Sunday, March 30, 2008

Rev. Jeremiah Wright, Jr.

I see that there is some continuing furor about remarks said by Rev. Jeremiah Wright, Jr., the pastor for Barack Obama. (What does that mean that there is a "furor?" The word gives my imagination images of people red-faced and shouting.)

The minister said "God damn America" for its historical treatment of minorities.

That use of the phrase "God damn" may be a poor word choice, but the sentiment isn't all that wrong. Why, it's the same sentiment that Abraham Lincoln wondered about in his Second Inaugural Address.

...The Almighty has His own purposes. "Woe unto the world because of offenses; for it must needs be that offenses come, but woe to that man by whom the offense cometh." If we shall suppose that American slavery is one of those offenses which, in the providence of God, must needs come, but which, having continued through His appointed time, He now wills to remove, and that He gives to both North and South this terrible war as the woe due to those by whom the offense came, shall we discern therein any departure from those divine attributes which the believers in a living God always ascribe to Him? Fondly do we hope, fervently do we pray, that this mighty scourge of war may speedily pass away. Yet, if God wills that it continue until all the wealth piled by the bondsman's two hundred and fifty years of unrequited toil shall be sunk, and until every drop of blood drawn with the lash shall be paid by another drawn with the sword, as was said three thousand years ago, so still it must be said "the judgments of the Lord are true and righteous altogether." ...

Abraham Lincoln was suggesting that perhaps we deserved our War Against the Rebellion of the Southern Slaveholders, a war that claimed the lives of tens of thousands of Americans, and involved hundreds of thousands of casualties (my Hadley ancestors fought for the Union and lost brothers, uncles, sons, and friends in the war). "The judgments of the Lord are true and righteous altogether." This sentiment that Providence was delivering to us something that indicated we were guilty, and both sides would suffer—should suffer, seems to have occurred to Lincoln shortly after visiting the still-bloodied fields of Antietam. That was a battle, fought on a single day, in which 23,000 soldiers were killed, wounded, or missing. All the death and much of the physical injury we've experienced in five years of war in Iraq was experienced in a matter of minutes in the Bloody Cornfield and the Sunken Road on that horrible September 17th.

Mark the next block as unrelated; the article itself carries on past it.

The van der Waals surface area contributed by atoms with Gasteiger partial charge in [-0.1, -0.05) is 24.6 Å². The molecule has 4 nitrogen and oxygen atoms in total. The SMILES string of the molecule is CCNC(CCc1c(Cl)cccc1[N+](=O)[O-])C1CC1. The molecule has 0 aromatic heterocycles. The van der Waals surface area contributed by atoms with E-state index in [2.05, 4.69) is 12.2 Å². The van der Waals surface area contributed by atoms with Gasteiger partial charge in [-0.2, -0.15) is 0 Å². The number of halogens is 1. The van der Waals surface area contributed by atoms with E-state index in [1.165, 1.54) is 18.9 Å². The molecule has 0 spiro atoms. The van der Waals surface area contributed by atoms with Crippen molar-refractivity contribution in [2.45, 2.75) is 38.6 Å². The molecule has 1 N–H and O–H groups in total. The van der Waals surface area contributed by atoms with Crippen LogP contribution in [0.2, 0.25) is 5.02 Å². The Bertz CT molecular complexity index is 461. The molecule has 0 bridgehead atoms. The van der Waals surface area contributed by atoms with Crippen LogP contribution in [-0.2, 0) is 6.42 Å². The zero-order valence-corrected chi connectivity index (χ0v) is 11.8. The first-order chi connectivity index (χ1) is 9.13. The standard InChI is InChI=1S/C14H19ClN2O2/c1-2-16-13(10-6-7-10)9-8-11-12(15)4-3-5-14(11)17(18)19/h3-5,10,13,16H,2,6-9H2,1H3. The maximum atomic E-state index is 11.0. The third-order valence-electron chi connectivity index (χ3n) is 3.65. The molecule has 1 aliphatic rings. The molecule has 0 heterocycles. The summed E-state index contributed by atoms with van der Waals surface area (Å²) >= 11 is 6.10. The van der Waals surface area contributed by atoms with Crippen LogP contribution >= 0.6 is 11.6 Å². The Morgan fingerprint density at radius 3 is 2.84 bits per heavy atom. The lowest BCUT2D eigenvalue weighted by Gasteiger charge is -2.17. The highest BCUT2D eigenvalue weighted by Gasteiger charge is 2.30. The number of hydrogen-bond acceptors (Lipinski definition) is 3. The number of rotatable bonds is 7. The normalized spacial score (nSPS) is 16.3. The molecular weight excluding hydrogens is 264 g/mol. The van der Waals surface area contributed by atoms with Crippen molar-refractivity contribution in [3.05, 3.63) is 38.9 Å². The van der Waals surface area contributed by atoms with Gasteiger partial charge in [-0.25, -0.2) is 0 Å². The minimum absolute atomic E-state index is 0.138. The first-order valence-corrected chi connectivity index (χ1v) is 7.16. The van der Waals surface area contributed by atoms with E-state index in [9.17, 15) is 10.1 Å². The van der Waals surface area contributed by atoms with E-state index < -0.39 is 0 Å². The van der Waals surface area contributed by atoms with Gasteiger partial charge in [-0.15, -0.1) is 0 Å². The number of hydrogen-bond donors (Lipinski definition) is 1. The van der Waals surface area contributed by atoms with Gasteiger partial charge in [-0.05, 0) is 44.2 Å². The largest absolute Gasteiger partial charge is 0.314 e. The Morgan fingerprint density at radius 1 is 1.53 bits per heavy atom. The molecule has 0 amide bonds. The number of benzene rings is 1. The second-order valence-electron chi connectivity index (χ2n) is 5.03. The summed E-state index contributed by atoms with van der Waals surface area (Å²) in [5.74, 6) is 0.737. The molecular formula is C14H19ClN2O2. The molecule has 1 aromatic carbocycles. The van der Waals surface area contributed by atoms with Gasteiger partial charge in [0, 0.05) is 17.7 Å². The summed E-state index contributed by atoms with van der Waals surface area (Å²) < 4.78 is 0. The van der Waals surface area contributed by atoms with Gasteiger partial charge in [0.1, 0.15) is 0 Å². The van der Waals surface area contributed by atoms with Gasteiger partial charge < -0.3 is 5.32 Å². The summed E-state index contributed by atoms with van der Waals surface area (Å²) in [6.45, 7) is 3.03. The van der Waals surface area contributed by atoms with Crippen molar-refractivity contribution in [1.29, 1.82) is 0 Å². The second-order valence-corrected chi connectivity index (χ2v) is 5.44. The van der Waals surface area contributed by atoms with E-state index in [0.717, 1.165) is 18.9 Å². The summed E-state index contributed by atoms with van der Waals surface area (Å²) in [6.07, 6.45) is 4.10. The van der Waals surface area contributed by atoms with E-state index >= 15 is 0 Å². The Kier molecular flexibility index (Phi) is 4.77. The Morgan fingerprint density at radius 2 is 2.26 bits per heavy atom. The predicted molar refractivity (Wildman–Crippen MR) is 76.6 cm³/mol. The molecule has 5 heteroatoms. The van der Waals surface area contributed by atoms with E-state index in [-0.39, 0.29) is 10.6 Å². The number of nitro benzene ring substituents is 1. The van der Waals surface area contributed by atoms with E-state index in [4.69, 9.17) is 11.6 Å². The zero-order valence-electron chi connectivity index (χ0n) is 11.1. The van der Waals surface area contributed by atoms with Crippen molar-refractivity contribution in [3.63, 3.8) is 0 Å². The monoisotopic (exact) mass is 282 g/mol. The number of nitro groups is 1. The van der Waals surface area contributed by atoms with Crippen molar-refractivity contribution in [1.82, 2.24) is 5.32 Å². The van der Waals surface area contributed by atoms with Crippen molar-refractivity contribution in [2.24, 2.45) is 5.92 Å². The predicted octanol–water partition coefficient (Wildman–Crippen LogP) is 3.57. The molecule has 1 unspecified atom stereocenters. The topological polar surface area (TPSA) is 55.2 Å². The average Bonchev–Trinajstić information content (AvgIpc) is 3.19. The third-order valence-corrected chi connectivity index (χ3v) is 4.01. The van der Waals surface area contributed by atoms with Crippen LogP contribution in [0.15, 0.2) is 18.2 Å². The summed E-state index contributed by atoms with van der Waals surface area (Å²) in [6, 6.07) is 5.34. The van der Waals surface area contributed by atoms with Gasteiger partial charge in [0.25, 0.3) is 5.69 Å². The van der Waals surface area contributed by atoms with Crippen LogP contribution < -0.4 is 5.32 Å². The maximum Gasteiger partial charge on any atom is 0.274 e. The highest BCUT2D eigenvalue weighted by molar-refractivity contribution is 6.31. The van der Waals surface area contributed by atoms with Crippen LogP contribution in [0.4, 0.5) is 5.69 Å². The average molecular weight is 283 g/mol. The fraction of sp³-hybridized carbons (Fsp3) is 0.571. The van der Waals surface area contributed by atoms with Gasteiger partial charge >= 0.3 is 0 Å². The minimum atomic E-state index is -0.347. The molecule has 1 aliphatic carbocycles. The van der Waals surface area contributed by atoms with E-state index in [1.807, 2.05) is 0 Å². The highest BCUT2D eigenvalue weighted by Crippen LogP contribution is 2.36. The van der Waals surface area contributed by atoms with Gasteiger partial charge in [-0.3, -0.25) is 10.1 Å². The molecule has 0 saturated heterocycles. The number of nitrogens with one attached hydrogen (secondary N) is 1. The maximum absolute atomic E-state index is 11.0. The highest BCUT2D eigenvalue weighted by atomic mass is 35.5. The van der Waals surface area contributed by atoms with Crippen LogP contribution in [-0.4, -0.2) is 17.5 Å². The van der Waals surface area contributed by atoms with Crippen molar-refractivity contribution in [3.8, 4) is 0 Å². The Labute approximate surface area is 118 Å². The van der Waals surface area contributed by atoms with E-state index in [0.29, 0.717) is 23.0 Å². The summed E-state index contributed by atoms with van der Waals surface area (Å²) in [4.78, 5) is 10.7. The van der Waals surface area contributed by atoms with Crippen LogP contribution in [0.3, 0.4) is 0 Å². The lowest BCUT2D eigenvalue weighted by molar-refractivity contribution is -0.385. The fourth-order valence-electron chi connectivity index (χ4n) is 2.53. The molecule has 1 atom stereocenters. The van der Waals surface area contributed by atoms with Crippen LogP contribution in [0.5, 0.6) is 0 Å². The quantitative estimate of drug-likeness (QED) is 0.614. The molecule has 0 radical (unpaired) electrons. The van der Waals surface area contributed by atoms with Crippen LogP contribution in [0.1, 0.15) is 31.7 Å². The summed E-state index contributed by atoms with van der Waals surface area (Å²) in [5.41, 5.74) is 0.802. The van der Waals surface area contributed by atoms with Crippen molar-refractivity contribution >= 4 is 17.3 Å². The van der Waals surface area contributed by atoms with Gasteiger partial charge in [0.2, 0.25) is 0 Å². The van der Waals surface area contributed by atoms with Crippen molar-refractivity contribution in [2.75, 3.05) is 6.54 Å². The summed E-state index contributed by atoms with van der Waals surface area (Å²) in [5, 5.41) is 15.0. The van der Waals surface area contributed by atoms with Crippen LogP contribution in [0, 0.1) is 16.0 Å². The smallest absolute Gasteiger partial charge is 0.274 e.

If Abraham Lincoln could suggest to us during the last weeks of his life that perhaps we deserved a terrible and awful punishment for the injustice of slavery, I wonder if it is so bad for Rev. Wright to wish for God's terrible wrath ("God Damn America") to revisit us for our arrogance and all the mistreatment of minorities and non-Americans that has continued since 1865.

I think a poem by Kipling is worth considering here.

...Far-called, our navies melt away;
On dune and headland sinks the fire:
Lo, all our pomp of yesterday
Is one with Nineveh and Tyre!
Judge of the Nations, spare us yet.
Lest we forget - lest we forget!

If, drunk with sight of power, we loose
Wild tongues that have not Thee in awe,
Such boastings as the Gentiles use,
Or lesser breeds without the Law -
Lord God of Hosts, be with us yet,
Lest we forget - lest we forget!

For heathen heart that puts her trust
In reeking tube and iron shard,
All valiant dust that builds on dust,
And, guarding, calls not Thee to guard,
For frantic boast and foolish word
Thy Mercy on Thy People, Lord!

I think another bit of bitter art that Rev. Jeremiah Wright's sermon recalls to my mind is that Thanksgiving Prayer that William S. Burroughs recorded in 1986. Here's an excerpt:

...Thanks for a continent to despoil
and poison.

Thanks for Indians to provide a
modicum of challenge and

Thanks for vast herds of bison to
kill and skin leaving the
carcasses to rot.

Thanks for bounties on wolves
and coyotes.

Thanks for the American dream,
To vulgarize and to falsify until
the bare lies shine through.

Thanks for the KKK....

I think the point here is that sometimes people look at our history and our culture and the negative tendencies we Americans have, and they despair. That anger and bitterness can be a righteous anger that motivates action for progress and improvement. It can also be something people wallow in to no avail and for no benefit. I think it sounds as if Rev. Wright and Obama have harnessed the indignation at our nation's failures to motivate them toward helping us improve our culture and our country.

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